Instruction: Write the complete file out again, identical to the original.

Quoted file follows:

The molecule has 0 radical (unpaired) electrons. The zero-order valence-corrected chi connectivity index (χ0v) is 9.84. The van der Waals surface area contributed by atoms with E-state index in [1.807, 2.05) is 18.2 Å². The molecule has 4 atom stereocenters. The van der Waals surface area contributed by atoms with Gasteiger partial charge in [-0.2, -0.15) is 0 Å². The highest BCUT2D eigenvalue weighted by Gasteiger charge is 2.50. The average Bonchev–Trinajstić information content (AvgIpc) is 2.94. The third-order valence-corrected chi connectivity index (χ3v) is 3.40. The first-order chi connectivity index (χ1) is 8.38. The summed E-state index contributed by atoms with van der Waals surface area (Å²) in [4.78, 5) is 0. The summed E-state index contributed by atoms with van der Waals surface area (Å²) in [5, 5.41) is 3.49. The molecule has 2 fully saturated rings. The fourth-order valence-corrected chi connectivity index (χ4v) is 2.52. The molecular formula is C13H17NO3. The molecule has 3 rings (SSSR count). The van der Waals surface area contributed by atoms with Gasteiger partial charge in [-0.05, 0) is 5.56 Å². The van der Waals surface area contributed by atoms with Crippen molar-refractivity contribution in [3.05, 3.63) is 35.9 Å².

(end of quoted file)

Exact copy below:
The molecule has 0 radical (unpaired) electrons. The zero-order valence-corrected chi connectivity index (χ0v) is 9.84. The van der Waals surface area contributed by atoms with E-state index in [1.807, 2.05) is 18.2 Å². The molecule has 4 atom stereocenters. The van der Waals surface area contributed by atoms with Gasteiger partial charge in [-0.2, -0.15) is 0 Å². The highest BCUT2D eigenvalue weighted by Gasteiger charge is 2.50. The average Bonchev–Trinajstić information content (AvgIpc) is 2.94. The third-order valence-corrected chi connectivity index (χ3v) is 3.40. The first-order chi connectivity index (χ1) is 8.38. The summed E-state index contributed by atoms with van der Waals surface area (Å²) in [4.78, 5) is 0. The summed E-state index contributed by atoms with van der Waals surface area (Å²) in [5, 5.41) is 3.49. The molecule has 2 fully saturated rings. The fourth-order valence-corrected chi connectivity index (χ4v) is 2.52. The molecular formula is C13H17NO3. The molecule has 3 rings (SSSR count). The van der Waals surface area contributed by atoms with Gasteiger partial charge in [-0.05, 0) is 5.56 Å². The van der Waals surface area contributed by atoms with Crippen molar-refractivity contribution in [3.05, 3.63) is 35.9 Å².